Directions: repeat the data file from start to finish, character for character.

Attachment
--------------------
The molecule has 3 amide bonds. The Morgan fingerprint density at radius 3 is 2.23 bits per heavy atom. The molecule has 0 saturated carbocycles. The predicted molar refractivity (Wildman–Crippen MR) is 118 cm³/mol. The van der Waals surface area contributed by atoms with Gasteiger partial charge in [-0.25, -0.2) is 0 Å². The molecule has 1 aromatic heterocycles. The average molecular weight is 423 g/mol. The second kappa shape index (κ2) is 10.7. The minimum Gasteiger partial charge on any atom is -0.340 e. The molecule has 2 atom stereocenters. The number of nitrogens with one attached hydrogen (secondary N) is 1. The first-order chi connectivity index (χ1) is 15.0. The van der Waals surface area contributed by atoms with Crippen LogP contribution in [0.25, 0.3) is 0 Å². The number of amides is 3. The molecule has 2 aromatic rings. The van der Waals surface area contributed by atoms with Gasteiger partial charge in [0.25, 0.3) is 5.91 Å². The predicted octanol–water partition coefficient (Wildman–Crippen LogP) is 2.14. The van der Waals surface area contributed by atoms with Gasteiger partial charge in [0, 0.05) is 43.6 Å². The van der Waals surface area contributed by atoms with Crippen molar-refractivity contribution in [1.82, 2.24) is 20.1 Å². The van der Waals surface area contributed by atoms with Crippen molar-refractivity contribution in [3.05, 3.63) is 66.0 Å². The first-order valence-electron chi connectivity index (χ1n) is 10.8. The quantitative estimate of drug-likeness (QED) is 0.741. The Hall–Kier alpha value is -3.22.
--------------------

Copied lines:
The molecule has 3 amide bonds. The Morgan fingerprint density at radius 3 is 2.23 bits per heavy atom. The molecule has 0 saturated carbocycles. The predicted molar refractivity (Wildman–Crippen MR) is 118 cm³/mol. The van der Waals surface area contributed by atoms with Gasteiger partial charge in [-0.25, -0.2) is 0 Å². The molecule has 1 aromatic heterocycles. The average molecular weight is 423 g/mol. The second kappa shape index (κ2) is 10.7. The minimum Gasteiger partial charge on any atom is -0.340 e. The molecule has 2 atom stereocenters. The number of nitrogens with one attached hydrogen (secondary N) is 1. The first-order chi connectivity index (χ1) is 15.0. The van der Waals surface area contributed by atoms with Crippen LogP contribution in [0.25, 0.3) is 0 Å². The number of amides is 3. The molecule has 2 aromatic rings. The van der Waals surface area contributed by atoms with Gasteiger partial charge in [0.25, 0.3) is 5.91 Å². The predicted octanol–water partition coefficient (Wildman–Crippen LogP) is 2.14. The van der Waals surface area contributed by atoms with Gasteiger partial charge in [0, 0.05) is 43.6 Å². The van der Waals surface area contributed by atoms with Crippen molar-refractivity contribution in [1.82, 2.24) is 20.1 Å². The van der Waals surface area contributed by atoms with Crippen molar-refractivity contribution in [3.05, 3.63) is 66.0 Å². The first-order valence-electron chi connectivity index (χ1n) is 10.8. The quantitative estimate of drug-likeness (QED) is 0.741. The Hall–Kier alpha value is -3.22.